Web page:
• Very bad and sometimes deadly bleeding problems have happened with abciximab. Talk with the doctor.
  • Very bad and sometimes deadly allergic reactions have rarely happened. Talk with your doctor.
  • Tell your doctor if you are pregnant or plan on getting pregnant. You will need to talk about the benefits and risks of using this medicine while you are pregnant.
  • Tell your doctor if you are breast-feeding. You will need to talk about any risks to your baby.

What are some other side effects of Abciximab?

All drugs may cause side effects. However, many people have no side effects or only have minor side effects. Call your doctor or get medical help if any of these side effects or any other side effects bother you or do not go away:

  • Back pain.
  • Upset stomach or throwing up.
  • Headache.

These are not all of the side effects that may occur. If you have questions about side effects, call your doctor. Call your doctor for medical advice about side effects.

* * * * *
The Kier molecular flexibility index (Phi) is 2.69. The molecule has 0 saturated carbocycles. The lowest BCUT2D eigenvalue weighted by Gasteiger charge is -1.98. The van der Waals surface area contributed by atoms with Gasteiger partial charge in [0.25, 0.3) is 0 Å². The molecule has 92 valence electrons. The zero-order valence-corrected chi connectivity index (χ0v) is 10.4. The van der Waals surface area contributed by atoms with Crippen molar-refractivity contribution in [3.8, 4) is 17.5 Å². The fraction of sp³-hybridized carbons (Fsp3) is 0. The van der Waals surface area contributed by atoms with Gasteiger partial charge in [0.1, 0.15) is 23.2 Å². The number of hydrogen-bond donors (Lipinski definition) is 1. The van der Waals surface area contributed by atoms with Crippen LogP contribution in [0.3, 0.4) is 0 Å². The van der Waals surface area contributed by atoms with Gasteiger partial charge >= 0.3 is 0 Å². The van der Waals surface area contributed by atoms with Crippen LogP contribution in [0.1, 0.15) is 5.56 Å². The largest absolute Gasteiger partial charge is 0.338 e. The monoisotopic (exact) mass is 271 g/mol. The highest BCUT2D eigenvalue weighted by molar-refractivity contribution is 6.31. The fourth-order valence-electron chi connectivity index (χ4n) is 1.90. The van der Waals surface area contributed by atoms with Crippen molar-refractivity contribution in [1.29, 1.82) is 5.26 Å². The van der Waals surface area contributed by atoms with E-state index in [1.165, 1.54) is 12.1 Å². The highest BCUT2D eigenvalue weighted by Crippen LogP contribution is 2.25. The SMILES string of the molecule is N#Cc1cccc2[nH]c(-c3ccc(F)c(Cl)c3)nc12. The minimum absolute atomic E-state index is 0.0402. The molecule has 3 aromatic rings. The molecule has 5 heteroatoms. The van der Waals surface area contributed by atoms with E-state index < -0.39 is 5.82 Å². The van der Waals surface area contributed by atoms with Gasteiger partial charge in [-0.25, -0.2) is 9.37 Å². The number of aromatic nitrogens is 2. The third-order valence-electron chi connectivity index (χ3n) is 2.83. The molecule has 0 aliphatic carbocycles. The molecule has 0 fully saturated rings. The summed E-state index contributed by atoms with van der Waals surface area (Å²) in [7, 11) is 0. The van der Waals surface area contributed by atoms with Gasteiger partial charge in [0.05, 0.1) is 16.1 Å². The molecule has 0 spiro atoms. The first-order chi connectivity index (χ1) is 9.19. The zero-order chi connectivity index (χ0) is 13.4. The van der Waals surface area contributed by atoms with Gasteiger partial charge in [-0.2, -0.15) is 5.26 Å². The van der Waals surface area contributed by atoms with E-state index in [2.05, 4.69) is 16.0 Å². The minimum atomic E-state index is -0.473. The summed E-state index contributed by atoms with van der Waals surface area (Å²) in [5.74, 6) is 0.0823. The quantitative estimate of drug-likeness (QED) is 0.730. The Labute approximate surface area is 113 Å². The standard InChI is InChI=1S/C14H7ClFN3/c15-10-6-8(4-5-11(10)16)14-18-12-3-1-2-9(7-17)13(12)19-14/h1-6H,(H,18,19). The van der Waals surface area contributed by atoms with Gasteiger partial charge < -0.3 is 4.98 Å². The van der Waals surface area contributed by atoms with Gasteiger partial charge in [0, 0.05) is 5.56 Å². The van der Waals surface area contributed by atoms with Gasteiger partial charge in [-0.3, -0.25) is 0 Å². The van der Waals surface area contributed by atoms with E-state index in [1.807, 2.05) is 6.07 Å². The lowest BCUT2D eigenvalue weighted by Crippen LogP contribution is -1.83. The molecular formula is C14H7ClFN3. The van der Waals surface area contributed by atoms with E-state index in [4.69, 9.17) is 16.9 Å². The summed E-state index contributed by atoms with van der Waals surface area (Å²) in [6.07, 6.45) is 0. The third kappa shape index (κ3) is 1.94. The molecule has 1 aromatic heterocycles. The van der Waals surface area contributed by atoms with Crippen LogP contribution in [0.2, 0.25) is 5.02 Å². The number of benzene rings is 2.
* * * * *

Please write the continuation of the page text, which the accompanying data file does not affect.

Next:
You may report side effects to the FDA at 1-800-FDA-1088. You may also report side effects at

If OVERDOSE is suspected

If you think there has been an overdose, call your poison control center or get medical care right away. Be ready to tell or show what was taken, how much, and when it happened.

Consumer Information Use and Disclaimer

  • If your symptoms or health problems do not get better or if they become worse, call your doctor.
  • Do not share your drugs with others and do not take anyone else's drugs.
  • Keep a list of all your drugs (prescription, natural products, vitamins, OTC) with you. Give this list to your doctor.
  • Talk with the doctor before starting any new drug, including prescription or OTC, natural products, or vitamins.
  • Keep all drugs in a safe place. Keep all drugs out of the reach of children and pets.